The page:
ESPN's 2023 All-Australian team - Who makes the cut? Who misses out?

Have the Roos and Eagles ended the tanking debate? (3:18)

Rohan Connolly looks at North Melbourne and West Coast's late season wins, and how it affects the notion of 'tanking' in footy. (3:18)

It's that time of year when we perform just about the most difficult task in football - settling on 22 AFL players for our 2023 All-Australian team.

As with our previous All-Australian teams, we have selected a balanced side which we would want competing in a real game. This means, players have been selected in their correct positions, while we've also ensured the need for key position players, lock down defenders, ball-winning midfielders and genuine wingers have been met.

Every year there are a number of extremely stiff omissions, so shoutouts go to Zach Merrett, Tim Taranto, Callum Wilkie, Gryan Miers, Jeremy Cameron, and Dan Houston.


Back line:

Tom Stewart (Geelong): One of not many Cats to arguably have a better year than in their premiership season, Stewart was again prolific in intercepting and setting up Geelong's defence in 2023. He rated elite (according to Champion Data) for intercept marks (averaged a career-high 3.4 per game), and one contented mark per game, and was elite for kicks per game (18.5), rebound 50s (7.2), and kicking efficiency (81.9%). While the Cats had a down year, Stewart was well up.

Darcy Moore (Collingwood): Moore averaged career-highs in intercept marks (3.8) and contested marks (2.1) which also ranks him elite in those categories by Champion Data. Not only that, but he's an incredibly accomplished leader of men, speaks well, and is stiff not to be our All-Australian captain. In addition, he contested 61 one-one-one contests, and lost just eight.

Jacob Weitering (Carlton): Weitering took the second most intercept marks in the league in 2023 (84) behind only Noah Balta. In addition to his intercepting prowess, his defensive nous was on another level, particularly in the second half of the year; he competed in 78 contested defensive one-on-ones (CDOOO), and had just nine losses for a loss percentage of 11.5 - the lowest of any defender with at least 30 CDOOO (Ryan Lester has a loss percentage of 10 from 30 contests).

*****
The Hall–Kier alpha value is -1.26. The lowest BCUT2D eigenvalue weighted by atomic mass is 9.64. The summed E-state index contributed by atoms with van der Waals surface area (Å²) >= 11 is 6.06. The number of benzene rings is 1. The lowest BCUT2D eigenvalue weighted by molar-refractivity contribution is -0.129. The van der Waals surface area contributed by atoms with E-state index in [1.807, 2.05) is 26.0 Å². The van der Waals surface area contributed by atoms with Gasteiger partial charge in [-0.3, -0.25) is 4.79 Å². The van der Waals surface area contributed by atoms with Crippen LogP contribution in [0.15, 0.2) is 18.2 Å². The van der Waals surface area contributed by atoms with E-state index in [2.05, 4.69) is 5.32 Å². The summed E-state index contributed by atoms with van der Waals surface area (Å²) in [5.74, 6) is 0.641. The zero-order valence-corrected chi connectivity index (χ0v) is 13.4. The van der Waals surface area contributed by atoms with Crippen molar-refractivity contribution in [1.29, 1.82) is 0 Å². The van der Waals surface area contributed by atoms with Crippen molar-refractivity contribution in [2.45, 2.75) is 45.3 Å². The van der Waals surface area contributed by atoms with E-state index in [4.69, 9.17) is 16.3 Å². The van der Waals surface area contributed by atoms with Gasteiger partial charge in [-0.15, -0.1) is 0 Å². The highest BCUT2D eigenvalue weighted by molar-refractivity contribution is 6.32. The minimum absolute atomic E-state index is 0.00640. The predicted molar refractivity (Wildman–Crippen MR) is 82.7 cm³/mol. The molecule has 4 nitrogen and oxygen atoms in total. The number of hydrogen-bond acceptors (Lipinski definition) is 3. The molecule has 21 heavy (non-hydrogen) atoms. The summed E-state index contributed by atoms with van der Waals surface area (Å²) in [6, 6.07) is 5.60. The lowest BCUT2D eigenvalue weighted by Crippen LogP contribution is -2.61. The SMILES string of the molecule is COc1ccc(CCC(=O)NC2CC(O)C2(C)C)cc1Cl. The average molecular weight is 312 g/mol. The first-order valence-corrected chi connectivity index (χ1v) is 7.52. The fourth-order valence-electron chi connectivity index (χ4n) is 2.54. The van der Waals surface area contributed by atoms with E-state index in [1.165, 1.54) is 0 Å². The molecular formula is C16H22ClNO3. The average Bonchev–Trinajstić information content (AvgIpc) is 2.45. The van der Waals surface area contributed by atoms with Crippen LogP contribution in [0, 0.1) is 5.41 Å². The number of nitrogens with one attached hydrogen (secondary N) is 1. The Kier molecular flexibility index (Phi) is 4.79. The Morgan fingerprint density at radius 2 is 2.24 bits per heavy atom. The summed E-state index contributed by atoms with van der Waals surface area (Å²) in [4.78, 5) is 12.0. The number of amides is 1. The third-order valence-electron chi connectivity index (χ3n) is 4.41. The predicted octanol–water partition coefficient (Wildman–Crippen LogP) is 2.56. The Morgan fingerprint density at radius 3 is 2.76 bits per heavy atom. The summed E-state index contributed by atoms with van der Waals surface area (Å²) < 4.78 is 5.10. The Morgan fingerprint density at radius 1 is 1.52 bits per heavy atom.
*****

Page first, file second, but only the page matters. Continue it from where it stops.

Half-back line:

Nick Daicos (Collingwood): If Daicos doesn't get injured in Round 21, he almost certainly wins the Brownlow Medal. He still might win it! It's been a second year for the ages from the son of a gun, who hasn't just developed into one of the best ball winners in the game but maybe the best user and decision maker too. The only reason Daicos doesn't find himself in the midfield of this team is because he spent the majority of the season off half-back.

James Sicily (Hawthorn): He was sensationally snubbed from last year's team but there's no way the AFL will be repeating the dose after he produced an even better 2023. Sicily missed four games and is still a lock in this side. Champion Data's rating points have him the No. 1 defender in the game, he also ranks top three for defenders in disposals, kicks, marks, metres gained, intercept possessions and score involvements.

Jack Sinclair (St Kilda): It might not have been quite at the level of Daicos, but Jack Sinclair's production off half-back has been truly exceptional. And like Daicos, his teammates are always looking for him, given his ability to hit pinpoint passes all over the ground. Watch for Sinclair to have St Kilda's best and fairest wrapped up with six rounds to play.


Josh Daicos (Collingwood): His brother certainly drew much of the attention in 2023 but that's not to say Josh isn't also fully deserving of his spot in the All-Australian team. In fact, he was the first winger selected to the side. Daicos excelled for the Magpies this year, finishing the home and away season averaging 26.2 disposals, 443 metres gained, and nearly six score involvements, while he also kicked 16 goals.

Tom Liberatore (Western Bulldogs): If there's was any doubt about Liberatore deserving his maiden blazer it has to be completely put to rest after the Bulldogs' woes with him out of the side. Liberatore has enjoyed a career best campaign and thrown his name into the 'best inside midfielder' debate after averaging 27 disposals, 14 contested possessions, eight clearances, six tackles and leading the league in ground ball gets.